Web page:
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The S&P 500 is overweight to big tech. Moving some money to this highly rated fund can diversify your portfolio.

By Philip van Doorn

The Tweedy, Browne International Value Fund has excelled over the long term, following a strategy inspired by Benjamin Graham

Some international mutual funds are more diversified than others. In fact, some are heavily weighted to the U.S. technology stocks that have driven the S&P 500's stellar returns over the past decade. This can make their performance comparisons with international stock indexes seem a bit slippery.

On the other hand, it is likely that a direct performance comparison between a truly international fund and the S&P 500 SPX will end up with the U.S. index on top.

But maybe that isn't the point. By now you are probably aware that the S&P 500, because of its weighting by market capitalization, is dominated by a handful of companies. Only five companies -- Apple Inc. (AAPL), Microsoft Corp. (MSFT), Inc. (AMZN), Nvidia Corp. (NVDA) and Alphabet Inc. (GOOGL)(GOOGL) -- make up 24% of the SPDR S&P 500 ETF Trust SPY, which is designed to track the U.S. benchmark.

There is no question that a strategy to track the S&P 500 has worked out well for patient investors over the past decade, but the approach makes for concentration risk to big tech. And no sector is likely to dominate forever. One way to diversify domestically would be to place some money in a fund taking an equal-weighted approach to the S&P 500.

But you might also be well served with exposure to companies outside the U.S., and a value focus can further diversify you away from high-flying tech stocks.

The $6.1 billion Tweedy, Browne International Value Fund TBGVX is focused on developed markets outside the U.S. Its U.S. investments made up 13.2% of its portfolio as of July 31. The fund has a four-star rating (out of five) within Morningstar's Foreign Large Value category, even though its annual expenses of 1.4% of assets are considered high by the investment-information provider.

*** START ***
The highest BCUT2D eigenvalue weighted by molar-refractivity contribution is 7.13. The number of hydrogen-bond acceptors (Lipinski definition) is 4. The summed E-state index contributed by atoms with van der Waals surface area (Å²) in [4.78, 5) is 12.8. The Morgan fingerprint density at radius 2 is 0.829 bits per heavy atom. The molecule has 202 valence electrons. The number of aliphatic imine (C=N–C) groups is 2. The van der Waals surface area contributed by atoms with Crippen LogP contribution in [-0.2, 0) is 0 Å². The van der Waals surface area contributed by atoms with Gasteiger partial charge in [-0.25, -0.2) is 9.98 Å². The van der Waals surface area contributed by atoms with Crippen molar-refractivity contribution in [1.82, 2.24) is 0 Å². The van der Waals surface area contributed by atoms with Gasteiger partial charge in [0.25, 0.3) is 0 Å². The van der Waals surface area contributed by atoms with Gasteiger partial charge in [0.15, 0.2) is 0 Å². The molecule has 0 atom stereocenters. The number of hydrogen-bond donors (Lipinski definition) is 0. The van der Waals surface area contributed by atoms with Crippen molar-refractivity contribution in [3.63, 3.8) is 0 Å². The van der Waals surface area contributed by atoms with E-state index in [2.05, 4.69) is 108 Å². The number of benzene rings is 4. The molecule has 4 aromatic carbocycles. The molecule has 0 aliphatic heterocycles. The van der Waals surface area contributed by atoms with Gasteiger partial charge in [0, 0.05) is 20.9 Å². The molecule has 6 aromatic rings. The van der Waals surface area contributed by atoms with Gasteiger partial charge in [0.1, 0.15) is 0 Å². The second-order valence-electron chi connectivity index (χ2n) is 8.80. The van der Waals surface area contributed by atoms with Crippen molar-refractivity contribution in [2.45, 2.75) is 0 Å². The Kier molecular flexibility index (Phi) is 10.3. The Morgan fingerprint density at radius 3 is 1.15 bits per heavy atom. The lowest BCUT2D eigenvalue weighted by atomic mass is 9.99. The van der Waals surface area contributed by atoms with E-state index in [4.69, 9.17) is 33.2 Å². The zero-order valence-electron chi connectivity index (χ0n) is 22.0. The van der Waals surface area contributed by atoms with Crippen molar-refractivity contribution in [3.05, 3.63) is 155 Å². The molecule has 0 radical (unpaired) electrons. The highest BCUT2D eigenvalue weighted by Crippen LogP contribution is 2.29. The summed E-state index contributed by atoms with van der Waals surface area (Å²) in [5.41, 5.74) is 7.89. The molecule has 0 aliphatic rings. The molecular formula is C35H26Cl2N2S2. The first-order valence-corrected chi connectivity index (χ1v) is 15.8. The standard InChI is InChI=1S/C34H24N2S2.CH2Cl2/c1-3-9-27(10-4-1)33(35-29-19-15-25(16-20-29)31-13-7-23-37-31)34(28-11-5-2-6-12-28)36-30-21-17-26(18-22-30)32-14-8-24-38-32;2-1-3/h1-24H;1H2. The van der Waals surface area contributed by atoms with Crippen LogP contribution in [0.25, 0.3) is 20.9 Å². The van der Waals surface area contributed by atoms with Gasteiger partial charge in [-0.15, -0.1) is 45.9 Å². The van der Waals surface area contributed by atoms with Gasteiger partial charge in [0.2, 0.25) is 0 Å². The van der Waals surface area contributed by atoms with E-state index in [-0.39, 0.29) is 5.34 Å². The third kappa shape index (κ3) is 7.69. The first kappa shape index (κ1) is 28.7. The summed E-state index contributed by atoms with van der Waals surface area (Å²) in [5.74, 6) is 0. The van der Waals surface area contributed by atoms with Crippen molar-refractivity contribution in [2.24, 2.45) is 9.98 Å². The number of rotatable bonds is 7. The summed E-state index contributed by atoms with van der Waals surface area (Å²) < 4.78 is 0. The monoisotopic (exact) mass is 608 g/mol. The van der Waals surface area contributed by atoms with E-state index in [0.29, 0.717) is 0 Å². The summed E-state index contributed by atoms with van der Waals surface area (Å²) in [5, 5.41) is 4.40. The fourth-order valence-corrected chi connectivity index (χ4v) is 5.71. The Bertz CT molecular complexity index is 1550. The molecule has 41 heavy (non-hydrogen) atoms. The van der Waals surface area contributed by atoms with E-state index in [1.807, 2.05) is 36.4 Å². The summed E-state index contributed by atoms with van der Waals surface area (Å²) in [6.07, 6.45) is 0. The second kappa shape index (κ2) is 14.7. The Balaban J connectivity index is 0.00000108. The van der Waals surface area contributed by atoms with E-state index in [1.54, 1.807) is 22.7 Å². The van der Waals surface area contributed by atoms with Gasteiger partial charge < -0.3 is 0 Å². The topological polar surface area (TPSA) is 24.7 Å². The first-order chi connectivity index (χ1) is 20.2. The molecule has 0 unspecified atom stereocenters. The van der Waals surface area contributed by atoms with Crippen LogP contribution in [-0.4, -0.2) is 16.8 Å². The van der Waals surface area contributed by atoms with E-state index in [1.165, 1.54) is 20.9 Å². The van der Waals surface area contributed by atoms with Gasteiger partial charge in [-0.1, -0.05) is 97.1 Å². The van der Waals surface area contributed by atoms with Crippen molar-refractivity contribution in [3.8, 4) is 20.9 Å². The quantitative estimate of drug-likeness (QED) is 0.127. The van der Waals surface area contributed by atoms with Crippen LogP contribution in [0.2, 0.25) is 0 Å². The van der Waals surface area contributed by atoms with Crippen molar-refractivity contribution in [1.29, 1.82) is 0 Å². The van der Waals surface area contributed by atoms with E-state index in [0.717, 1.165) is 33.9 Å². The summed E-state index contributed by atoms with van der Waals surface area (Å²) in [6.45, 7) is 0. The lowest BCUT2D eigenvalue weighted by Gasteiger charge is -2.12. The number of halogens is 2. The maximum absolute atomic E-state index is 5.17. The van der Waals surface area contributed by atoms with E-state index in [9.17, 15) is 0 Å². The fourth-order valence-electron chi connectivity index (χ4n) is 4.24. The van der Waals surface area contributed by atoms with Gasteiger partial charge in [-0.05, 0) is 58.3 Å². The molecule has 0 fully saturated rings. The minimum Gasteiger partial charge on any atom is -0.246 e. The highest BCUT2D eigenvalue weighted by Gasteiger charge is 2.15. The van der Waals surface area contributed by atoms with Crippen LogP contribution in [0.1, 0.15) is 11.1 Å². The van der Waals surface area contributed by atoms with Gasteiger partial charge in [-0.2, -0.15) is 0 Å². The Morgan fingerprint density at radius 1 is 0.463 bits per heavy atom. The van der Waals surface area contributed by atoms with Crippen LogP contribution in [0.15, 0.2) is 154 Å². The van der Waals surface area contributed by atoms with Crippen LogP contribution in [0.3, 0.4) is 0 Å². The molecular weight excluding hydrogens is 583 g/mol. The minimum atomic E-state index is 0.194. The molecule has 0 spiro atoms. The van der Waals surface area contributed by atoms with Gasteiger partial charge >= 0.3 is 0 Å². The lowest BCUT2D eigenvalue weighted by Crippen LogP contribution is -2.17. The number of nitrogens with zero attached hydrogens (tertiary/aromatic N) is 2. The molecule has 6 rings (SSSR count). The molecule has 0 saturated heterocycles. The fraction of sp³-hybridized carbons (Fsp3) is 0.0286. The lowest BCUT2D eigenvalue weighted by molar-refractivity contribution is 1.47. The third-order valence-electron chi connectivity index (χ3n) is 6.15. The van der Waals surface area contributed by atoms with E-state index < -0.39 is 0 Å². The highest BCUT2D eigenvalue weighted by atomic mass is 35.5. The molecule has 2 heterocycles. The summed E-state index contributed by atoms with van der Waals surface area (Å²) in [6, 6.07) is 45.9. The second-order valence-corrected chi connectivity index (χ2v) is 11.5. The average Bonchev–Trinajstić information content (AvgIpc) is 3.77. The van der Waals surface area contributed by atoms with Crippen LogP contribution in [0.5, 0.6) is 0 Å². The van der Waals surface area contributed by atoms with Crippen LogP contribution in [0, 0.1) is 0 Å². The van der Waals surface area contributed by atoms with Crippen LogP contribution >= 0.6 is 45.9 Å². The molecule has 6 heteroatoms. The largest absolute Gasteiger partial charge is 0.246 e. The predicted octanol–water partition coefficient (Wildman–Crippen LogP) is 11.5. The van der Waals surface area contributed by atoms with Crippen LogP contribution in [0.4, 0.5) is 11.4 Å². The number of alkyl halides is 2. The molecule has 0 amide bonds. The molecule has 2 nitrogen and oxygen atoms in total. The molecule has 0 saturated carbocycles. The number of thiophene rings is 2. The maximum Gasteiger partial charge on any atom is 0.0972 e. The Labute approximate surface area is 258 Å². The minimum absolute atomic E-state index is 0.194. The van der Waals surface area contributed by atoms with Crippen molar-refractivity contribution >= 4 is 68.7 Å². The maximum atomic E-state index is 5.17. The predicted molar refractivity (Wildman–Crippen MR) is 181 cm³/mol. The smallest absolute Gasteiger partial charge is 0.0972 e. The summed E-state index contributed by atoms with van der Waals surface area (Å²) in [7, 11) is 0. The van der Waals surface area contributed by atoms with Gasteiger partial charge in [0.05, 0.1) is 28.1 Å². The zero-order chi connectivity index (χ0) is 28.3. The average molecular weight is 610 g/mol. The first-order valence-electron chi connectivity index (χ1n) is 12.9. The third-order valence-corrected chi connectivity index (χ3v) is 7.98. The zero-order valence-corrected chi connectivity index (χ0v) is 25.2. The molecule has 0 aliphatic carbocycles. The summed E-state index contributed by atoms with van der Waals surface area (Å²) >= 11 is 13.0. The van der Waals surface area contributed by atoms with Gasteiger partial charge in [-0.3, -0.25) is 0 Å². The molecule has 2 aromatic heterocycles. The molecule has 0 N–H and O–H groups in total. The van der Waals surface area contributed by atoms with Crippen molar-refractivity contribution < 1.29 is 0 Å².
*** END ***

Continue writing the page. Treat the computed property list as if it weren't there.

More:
Here are comparisons of the fund's average annual returns (after expenses) with its benchmark, the MSCI EAFE Index, in U.S. dollars, for various periods through Aug. 21, according to data provided by FactSet:

Fund or index                            3-year average return  5-year average return  10-year average return  15-year average return  20-year average return  30-year average return 
Tweedy, Browne International Value Fund                   8.7%                   3.6%                    4.7%                    6.0%                    7.0%                    8.1% 
MSCI EAFE Index                                           6.2%                   4.3%                    4.9%                    4.3%                    6.6%                    5.5% 
                                                                                                                                                                      Source: FactSet 

The MSCI EAFE Index is designed to track the performance of large-cap and midcap stocks in developed markets, excluding the U.S. and Canada.

The fund's average annual returns have trailed those of the index for five and 10 years but have exceeded them for all the other periods shown. And the differences can really add up. For 20 years, the fund's average annual return through Aug. 21 was 7.0%, compared with 6.5% for the index. But look how those numbers correspond to total returns for the full period:

And now look at a comparison of 30-year returns:

One reason to emphasize long-term returns is that this management team has been with Tweedy for decades.

The Tweedy, Browne International Value Fund was established in June 1993. Tweedy, Browne Co., based in Stamford, Conn., is the successor to Tweedy & Co., which was founded by Forrest Berwind Tweedy in 1920. Tweedy met Benjamin Graham, the well-known value-investing pioneer and the author of "Security Analysis" and "The Intelligent Investor," in the 1930s. Graham eventually became Tweedy & Co.'s largest brokerage client. You can read about the firm's colorful history starting on page 5 of this annual report from 1995.

During an interview, Bob Wyckoff, Jay Hill and Thomas Shrager, all members of the firm's investment-management committee with minimum 20-year tenures with the firm, discussed their approach to selecting securities.

Hill said that Tweedy, Browne's investment process is to buy companies at prices that are "70% or less of a conservative estimate of intrinsic value."

He continued: "Ben Graham had the idea of two prices -- the stock price and the intrinsic value of the company, or what it would be worth if 100% of the company would be sold to a knowledgeable buyer at arm's length."

Wyckoff said the firm created the Tweedy, Browne International Value Fund -- its first mutual fund -- 30 years ago "to find an efficient way for all of our existing separately managed account clients to be able to participate in international equities hedged to the U.S. dollar." At that time, "foreign equities were a lot cheaper than U.S. equities," he said.